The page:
Over the last years, there has been an increase in the rural exodus. The search for better living conditions has led the population to move from rural areas to large urban centers. This growth of cities contributed to a serious set of problems, such as virus spreads (human and electronic), traffic congestion, environmental impacts, inadequacy of public transport, and to make some tasks yet more complicated, such as urban planning and traffic forecasting. Understanding and predicting the mobility patterns of individuals, and places frequented by them, will be essential to combat these problems.
Within the context of the TICE.Mobility project the information about WiFi and GSM networks, obtained using smartphones, is used as a proxy to study the mobility patterns of users in order to help them identify ways of reducing their transportation impact to pollution and to their own budget.
The purpose of this dissertation is to automatically build maps that represent the mobility habits of individuals. These personal mobility maps, should reflect the mobility patterns, and should be represented by a graph which nodes would be used to represent the places the user visits and its edges would represent displacements among places. Through these maps, it is expected that people rectify some of their mobility practices that are less efficient.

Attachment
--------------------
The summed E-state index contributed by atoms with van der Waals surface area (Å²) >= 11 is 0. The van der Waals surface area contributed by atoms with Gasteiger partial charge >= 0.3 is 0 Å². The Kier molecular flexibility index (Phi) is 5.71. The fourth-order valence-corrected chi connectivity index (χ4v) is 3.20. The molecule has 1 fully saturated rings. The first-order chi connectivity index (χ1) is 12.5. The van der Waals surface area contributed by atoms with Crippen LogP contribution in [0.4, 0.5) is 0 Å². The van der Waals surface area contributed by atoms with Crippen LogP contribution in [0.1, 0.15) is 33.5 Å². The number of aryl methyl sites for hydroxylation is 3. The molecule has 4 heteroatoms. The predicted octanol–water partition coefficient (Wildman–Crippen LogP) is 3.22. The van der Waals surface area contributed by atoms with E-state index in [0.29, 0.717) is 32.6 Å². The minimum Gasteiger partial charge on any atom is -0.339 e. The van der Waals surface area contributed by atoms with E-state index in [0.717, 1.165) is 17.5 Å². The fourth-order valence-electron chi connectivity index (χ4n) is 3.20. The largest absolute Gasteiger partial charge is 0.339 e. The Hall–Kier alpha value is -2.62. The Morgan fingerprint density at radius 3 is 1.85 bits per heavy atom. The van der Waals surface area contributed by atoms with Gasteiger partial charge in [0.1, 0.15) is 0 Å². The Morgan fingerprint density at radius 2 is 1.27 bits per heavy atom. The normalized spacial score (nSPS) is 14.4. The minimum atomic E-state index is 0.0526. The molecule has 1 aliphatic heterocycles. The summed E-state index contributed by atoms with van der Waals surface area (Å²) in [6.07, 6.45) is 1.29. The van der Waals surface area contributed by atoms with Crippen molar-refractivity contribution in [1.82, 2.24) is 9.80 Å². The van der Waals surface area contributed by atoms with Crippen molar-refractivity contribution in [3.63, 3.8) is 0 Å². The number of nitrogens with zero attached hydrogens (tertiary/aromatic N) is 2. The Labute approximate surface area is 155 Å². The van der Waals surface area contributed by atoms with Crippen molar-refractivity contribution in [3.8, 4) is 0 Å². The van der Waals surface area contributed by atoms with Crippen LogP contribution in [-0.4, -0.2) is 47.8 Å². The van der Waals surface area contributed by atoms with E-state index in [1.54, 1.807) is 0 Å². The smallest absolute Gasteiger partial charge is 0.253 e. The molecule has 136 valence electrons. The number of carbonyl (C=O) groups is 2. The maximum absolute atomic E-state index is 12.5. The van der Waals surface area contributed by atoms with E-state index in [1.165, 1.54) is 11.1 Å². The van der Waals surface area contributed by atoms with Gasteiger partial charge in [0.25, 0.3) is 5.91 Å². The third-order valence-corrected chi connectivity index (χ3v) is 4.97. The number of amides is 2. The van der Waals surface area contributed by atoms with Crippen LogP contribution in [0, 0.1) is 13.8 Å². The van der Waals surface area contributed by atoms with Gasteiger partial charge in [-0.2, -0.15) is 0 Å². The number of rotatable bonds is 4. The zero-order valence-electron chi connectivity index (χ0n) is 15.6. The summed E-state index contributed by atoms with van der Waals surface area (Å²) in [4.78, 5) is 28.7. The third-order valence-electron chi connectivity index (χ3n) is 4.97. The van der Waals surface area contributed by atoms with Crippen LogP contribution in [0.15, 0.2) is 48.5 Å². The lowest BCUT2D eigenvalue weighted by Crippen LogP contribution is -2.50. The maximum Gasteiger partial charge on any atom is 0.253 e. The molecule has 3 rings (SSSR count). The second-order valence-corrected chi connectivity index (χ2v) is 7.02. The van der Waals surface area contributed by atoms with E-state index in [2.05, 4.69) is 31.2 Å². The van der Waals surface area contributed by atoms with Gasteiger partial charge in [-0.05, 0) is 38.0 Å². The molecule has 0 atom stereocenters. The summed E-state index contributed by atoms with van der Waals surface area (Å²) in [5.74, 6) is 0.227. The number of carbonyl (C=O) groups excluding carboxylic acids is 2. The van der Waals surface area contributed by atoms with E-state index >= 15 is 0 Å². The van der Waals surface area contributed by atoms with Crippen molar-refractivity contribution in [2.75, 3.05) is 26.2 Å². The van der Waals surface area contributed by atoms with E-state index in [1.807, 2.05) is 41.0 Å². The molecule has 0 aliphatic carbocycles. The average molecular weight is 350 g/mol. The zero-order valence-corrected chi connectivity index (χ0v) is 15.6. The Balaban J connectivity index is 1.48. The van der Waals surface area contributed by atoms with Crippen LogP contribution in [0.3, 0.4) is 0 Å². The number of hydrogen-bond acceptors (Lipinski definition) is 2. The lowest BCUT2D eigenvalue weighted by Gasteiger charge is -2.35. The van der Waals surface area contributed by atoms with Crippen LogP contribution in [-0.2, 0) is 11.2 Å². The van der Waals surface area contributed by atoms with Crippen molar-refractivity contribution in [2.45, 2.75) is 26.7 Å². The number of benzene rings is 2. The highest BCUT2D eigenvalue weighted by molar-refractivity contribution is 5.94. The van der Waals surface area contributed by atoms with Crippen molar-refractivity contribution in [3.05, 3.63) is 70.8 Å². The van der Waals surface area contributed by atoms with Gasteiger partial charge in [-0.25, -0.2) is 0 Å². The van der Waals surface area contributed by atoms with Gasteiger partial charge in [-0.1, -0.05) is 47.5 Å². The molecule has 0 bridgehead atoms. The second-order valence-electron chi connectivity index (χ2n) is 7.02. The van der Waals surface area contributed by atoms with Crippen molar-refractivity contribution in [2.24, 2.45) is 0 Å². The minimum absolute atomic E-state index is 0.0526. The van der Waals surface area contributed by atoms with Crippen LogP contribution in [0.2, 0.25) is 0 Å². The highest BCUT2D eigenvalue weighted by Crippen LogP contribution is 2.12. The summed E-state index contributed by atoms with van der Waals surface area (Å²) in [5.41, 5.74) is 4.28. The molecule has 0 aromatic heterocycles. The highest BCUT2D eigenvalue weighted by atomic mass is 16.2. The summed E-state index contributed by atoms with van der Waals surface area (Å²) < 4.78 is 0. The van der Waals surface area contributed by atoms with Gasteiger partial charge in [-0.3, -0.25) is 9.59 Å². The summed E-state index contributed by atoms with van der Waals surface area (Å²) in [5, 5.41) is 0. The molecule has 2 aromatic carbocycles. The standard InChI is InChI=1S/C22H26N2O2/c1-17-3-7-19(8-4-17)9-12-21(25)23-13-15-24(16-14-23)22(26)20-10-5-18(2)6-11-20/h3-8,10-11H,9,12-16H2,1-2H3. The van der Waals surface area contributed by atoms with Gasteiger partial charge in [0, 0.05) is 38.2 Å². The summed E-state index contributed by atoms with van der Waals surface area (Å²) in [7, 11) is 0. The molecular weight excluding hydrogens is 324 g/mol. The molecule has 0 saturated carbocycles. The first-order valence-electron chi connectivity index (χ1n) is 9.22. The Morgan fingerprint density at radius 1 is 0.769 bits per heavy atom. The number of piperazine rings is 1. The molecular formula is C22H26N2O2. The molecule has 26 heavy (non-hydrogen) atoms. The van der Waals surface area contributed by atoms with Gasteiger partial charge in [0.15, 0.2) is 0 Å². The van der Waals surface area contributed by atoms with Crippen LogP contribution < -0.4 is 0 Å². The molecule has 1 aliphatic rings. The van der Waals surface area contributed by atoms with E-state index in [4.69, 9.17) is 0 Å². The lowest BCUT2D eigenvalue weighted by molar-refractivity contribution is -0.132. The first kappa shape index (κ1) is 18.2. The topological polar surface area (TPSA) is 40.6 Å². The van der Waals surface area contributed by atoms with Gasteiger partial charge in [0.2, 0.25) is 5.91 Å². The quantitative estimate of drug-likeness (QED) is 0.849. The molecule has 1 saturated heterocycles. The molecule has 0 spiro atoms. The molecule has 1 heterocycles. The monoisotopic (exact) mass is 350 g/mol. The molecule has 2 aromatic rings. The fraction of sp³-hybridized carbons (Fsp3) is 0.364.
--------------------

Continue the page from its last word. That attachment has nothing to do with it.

The main goals of this work are as follows:
· Identify and characterize the more frequent journeys between places (flows, transportation modes, distances and travel times, etc..) and represent them as edges of the graph;
This presentation focuses on the process developed to discover relevant places of users (data collection > data processing > place learning), results obtained and validation of places, stays and entrance and departure times.
Ângelo Conde has a degree in Information Systems and Technologies (2009) and is currently a student in the MSc in Information Systems Engineering and Management at the University of Minho. He is working on his thesis under the guidance of Adriano Moreira. His current research interests include mobile sensing systems, human mobility, mobility prediction and human mobility modeling.